St. Paul on the Way to Damascus
Acts 9:1-3
And Saul, yet breathing out threatenings and slaughter against the disciples of the Lord, went to the high priest,…

How many thoughts have been awakened by the approach to the most ancient of existing cities! Abraham, as he journeyed from the far East, drew near to Damascus, and Elisha, as he journeyed from Samaria (2 Kings 8:7), and Ahaz when he went to meet the king of Assyria (2 Kings 16:9), and Mahomet who, as he approached it, exclaimed, "Man can have but one Paradise in life — my Paradise is fixed above"; and turned away lest that glorious city should tempt him from his mission. But of all the travellers who, "as they journeyed came near to Damascus," there is none who has such an interest for us as the great apostle. Let us consider —

I. PAUL'S CONVERSION. Conversion — i.e., "a turning round" from bad to good, from good to better, is necessary for us all. We are sometimes inclined to think that bur characters, once formed, can never be changed. This is not true. Our natural dispositions and faculties rarely change; but their direction can be changed; and the difference between their upward and their downward direction deserves the name of conversion. Paul, in great measure, remained the same as before — he retained his zeal, his power, his energy; but the turn which was given to these qualities gave a turn to his whole life, and, through him, a turn to the life of the whole world. He approached Damascus a furious persecutor; he entered it a humble penitent; he left it a great apostle. So is it with us. Much about us never can be changed; but much about us can and ought and, with God's help, will be changed. We are all on the road, not to Damascus, but to some end or object. To every one of us, as to St. Paul, that end or object will at last appear in a light totally different from what we now expect; and on that changed light may depend our happiness or misery, our usefulness or uselessness.


1. By the vision of Christ. How this entered into his soul we know not; but that it did enter there is sure from all that he afterwards did and said. And it is this same communion with Christ which still is the most powerful instrument of making every human soul better, and wiser, and nobler than it was before.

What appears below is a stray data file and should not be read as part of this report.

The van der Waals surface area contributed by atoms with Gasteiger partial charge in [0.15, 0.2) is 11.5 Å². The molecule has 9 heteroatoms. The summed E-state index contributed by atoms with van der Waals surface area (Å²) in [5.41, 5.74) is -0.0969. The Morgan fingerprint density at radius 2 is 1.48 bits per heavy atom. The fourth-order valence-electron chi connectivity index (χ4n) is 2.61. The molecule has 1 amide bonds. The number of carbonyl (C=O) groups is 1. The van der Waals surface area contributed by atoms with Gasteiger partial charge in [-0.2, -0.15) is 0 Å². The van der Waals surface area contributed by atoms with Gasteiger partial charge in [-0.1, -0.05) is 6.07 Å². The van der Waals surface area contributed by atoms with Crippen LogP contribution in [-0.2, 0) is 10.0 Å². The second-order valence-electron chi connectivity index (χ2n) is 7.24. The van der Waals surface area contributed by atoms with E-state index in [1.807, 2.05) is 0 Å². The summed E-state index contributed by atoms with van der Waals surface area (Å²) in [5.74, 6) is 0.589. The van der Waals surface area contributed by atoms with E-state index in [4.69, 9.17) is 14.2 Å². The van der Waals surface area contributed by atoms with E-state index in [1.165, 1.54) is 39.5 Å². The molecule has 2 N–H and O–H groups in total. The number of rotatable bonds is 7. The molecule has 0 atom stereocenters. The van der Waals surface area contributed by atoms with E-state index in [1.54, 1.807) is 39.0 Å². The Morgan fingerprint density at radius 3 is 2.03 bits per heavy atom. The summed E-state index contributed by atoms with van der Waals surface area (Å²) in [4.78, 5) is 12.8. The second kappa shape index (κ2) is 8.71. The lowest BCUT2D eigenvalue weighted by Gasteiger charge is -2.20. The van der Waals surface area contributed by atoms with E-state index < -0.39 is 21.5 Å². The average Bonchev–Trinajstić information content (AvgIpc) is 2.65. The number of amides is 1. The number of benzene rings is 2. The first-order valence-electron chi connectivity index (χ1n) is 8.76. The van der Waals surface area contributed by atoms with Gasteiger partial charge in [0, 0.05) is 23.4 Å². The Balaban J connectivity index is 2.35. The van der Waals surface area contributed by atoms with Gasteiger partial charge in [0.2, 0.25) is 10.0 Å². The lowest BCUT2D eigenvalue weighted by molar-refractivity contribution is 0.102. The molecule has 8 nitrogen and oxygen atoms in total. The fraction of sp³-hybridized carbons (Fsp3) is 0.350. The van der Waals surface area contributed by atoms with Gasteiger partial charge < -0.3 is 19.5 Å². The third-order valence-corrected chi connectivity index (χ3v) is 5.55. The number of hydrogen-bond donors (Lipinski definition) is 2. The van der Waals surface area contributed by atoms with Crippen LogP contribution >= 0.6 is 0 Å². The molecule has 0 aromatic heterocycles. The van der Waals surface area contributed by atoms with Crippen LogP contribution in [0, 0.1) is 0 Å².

2. By calling to his mind the true knowledge of what he was doing. He thought that he was doing God service by trampling down an heretical sect. That voice from heaven told him that in those poor Christians he was persecuting the Great Friend and Deliverer of the world. So it is still; often we think that we are all right; that no one can find fault with us. And yet all the while, as God sees us, we are injuring the very cause we wish to promote; those of whom we think so little may be the very likenesses and representatives to us of Christ. "Inasmuch as ye have done it unto the least of these My brethren, ye have done it unto Me."

3. By the appeal to the best part of his own heart. "It is hard for thee to kick against the pricks" — against the goad, against the stings, of conscience. He had doubtless already had better feelings stirring within him from what he had seen of the death of Stephen and of the good deeds of the early Christians. In this way his conversion, sudden as it seemed at last, had been long prepared. His conscience had been ill at case; and in this perplexity it needed only that one blessed interposition of his merciful Lord to recall him to a sense of his better self. And each of us has a barrier against sin set up within him against which we may kick, but which will, thanks to the mercy of God, long resist our efforts.

III. WHAT RESULTED FROM IT. This is too great a subject to be spoken of here in all its parts. But one single point is put before us by this morning's lesson (Acts 24:25). If we wish to make St. Paul's conversion and doctrine anything more than a mere name, we shall try to bear away from the road on which it took place the thought of at least these three things — the duty of justice, and self-restraint, and the certainty of a judgment to come.

(Dean Stanley.)

Parallel Verses
KJV: And Saul, yet breathing out threatenings and slaughter against the disciples of the Lord, went unto the high priest,

WEB: But Saul, still breathing threats and slaughter against the disciples of the Lord, went to the high priest,

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